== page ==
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Rectus Capitis Lateralis: An Important Landmark in Posterolateral Approaches to the Craniocervical Junction
Introduction: The rectus capitis lateralis (RCL) is a small posterior cervical muscle that connects the transverse process of C1 (C1TP) with the jugular process of the occipital bone. The RCL is located anterolateral to the suboccipital triangle and is normally not seen during a far lateral approach. The RCL can serve as an excellent surgical landmark for localizing several neurovascular structures in variations of the lateral approach including transcondylar, transtubular, and/or high cervical extensions.
Methods: A horseshoe shaped incision was made and the muscles of the suboccipital triangle were dissected on 2 cadaveric specimens. The incision was extended into the neck and a high cervical dissection of the carotid sheath was performed. The RCL was exposed as it rans medial to the posterior belly of the digastric muscle.
Results: The RCL is identified directly posterior to the internal jugular vein (IJV), separated only by the carotid sheath. The anterior portion of the RCL forms the posterior aspect of the jugular foramen as it inserts on the jugular process.. After the VA exits from the C1 foramen transversarium, it courses posteromedially and becomes perpendicular to the RCL. After exiting the stylomastoid foramen, the facial nerve lies 1–2 mm anterolateral to the RCL as it inserts on the jugular process. The occipital condyle lies medial to the RCL and extends anteriorly. The hypoglossal nerve courses anterolaterally through the occipital condyle before exiting the hypoglossal canal anterior to the RCL. The jugular bulb lies anterior to RCL’s attachment at the jugular process.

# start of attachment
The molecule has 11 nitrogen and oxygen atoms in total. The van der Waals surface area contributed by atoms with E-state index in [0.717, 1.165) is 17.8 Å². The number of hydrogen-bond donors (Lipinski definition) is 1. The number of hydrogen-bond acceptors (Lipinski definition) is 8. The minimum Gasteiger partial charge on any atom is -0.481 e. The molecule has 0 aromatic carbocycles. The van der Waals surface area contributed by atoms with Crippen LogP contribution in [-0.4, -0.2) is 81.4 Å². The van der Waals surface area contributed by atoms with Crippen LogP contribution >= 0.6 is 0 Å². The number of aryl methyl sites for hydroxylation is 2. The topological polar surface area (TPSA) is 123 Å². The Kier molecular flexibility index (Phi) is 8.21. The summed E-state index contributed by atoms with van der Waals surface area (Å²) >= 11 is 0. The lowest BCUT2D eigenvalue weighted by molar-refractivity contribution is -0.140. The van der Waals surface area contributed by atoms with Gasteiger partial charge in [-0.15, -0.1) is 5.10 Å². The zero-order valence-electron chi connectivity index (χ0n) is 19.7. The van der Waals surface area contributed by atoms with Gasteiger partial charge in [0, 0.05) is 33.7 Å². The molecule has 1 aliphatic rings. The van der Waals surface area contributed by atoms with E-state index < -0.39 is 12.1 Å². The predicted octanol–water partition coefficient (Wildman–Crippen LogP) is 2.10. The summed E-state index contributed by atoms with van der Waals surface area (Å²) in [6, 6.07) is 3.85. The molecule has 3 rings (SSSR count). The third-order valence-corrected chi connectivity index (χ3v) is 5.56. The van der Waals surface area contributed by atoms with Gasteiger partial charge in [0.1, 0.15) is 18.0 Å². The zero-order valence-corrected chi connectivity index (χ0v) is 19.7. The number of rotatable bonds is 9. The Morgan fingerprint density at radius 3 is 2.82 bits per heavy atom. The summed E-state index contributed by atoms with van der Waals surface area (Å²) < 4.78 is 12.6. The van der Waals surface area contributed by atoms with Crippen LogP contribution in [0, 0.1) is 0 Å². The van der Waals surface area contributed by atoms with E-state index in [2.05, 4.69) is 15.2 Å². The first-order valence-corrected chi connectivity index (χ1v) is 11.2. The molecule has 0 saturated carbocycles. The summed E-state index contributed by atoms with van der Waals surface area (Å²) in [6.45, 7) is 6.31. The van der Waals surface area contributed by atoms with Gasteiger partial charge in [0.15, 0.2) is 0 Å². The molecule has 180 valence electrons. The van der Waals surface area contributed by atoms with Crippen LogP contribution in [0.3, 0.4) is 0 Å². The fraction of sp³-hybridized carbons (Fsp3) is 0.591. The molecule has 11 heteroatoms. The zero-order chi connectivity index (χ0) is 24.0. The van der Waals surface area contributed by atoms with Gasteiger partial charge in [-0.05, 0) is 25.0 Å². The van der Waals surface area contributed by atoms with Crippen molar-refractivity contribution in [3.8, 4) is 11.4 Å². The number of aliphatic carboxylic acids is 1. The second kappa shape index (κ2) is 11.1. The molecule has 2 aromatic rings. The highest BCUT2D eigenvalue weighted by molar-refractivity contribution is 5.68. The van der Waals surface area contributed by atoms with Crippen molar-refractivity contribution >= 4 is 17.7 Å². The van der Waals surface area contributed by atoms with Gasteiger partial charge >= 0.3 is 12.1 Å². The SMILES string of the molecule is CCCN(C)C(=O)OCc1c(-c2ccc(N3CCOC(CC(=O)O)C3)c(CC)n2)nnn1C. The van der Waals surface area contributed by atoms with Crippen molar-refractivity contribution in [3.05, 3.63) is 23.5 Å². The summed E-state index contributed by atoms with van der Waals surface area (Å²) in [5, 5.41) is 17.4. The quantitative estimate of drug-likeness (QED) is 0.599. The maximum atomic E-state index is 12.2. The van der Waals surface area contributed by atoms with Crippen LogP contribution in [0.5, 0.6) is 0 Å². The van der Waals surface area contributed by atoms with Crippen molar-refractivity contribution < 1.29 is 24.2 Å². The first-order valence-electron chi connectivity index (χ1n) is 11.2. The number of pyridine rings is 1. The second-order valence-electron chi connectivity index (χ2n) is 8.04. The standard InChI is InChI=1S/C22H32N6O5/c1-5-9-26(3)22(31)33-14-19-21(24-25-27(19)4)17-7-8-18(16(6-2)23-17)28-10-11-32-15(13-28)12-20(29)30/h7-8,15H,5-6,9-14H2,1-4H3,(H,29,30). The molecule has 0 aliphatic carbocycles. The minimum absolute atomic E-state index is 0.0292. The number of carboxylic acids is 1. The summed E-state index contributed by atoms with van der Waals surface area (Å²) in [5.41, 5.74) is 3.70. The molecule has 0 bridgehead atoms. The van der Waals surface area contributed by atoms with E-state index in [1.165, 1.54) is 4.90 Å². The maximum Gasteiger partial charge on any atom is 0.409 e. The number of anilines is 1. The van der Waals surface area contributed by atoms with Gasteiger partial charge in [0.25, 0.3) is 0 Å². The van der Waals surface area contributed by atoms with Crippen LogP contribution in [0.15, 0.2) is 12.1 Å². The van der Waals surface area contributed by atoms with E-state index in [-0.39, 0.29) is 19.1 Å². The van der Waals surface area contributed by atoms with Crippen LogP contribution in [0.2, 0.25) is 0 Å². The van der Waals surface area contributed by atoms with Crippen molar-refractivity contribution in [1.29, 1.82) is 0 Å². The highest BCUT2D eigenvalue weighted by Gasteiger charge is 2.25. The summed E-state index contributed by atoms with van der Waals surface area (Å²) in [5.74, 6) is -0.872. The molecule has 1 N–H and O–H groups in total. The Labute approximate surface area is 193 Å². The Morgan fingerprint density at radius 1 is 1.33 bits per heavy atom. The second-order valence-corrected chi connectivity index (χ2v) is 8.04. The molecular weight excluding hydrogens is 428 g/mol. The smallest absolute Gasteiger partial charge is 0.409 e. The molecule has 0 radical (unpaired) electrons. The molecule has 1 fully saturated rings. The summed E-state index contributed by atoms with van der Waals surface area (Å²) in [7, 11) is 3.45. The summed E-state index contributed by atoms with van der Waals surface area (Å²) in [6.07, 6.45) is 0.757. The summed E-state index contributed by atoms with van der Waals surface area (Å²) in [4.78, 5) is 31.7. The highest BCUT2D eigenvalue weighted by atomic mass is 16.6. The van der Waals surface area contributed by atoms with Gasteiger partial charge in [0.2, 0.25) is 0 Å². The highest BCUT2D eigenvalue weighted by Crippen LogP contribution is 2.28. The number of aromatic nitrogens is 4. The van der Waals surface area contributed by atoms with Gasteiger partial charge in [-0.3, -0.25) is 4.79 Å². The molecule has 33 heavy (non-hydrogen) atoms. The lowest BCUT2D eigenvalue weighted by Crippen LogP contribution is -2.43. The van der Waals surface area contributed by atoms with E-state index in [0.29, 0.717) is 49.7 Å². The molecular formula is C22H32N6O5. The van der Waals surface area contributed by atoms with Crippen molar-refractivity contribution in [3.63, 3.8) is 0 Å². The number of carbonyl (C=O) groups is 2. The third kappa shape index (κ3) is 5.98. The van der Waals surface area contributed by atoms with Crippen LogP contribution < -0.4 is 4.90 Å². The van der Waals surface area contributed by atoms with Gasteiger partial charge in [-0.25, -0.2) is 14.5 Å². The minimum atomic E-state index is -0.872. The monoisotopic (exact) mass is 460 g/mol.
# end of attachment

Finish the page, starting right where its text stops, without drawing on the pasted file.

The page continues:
Conclusion: Use of the RCL as a surgical landmark can enhance surgical efficiency and safety during extended lateral variations of the far lateral approach. Extended lateral exposure is sometimes required for pathologies involving the facial nerve, cerebellopontine angle, and lateral foramen magnum and extending into the jugular fossa, hypoglossal canals, and high cervical region. Tumors of the sigmoid sinus and jugular canal often invade the sinus and ligating the IJV in the high cervical region is often necessary The RCL forms a natural landmark which can help identify the IJV within the carotid sheath. High cervical exposure as an adjunct to the far lateral approach can be facilitated by an understanding of the anatomy of the RCL. While exposure of the extracranial facial nerve is rarely required during neurosurgical procedures, avoidance of the facial nerve as it exits the stylomastoid foramen is facilitated by a detailed understanding of its anatomic relationship with the RCL.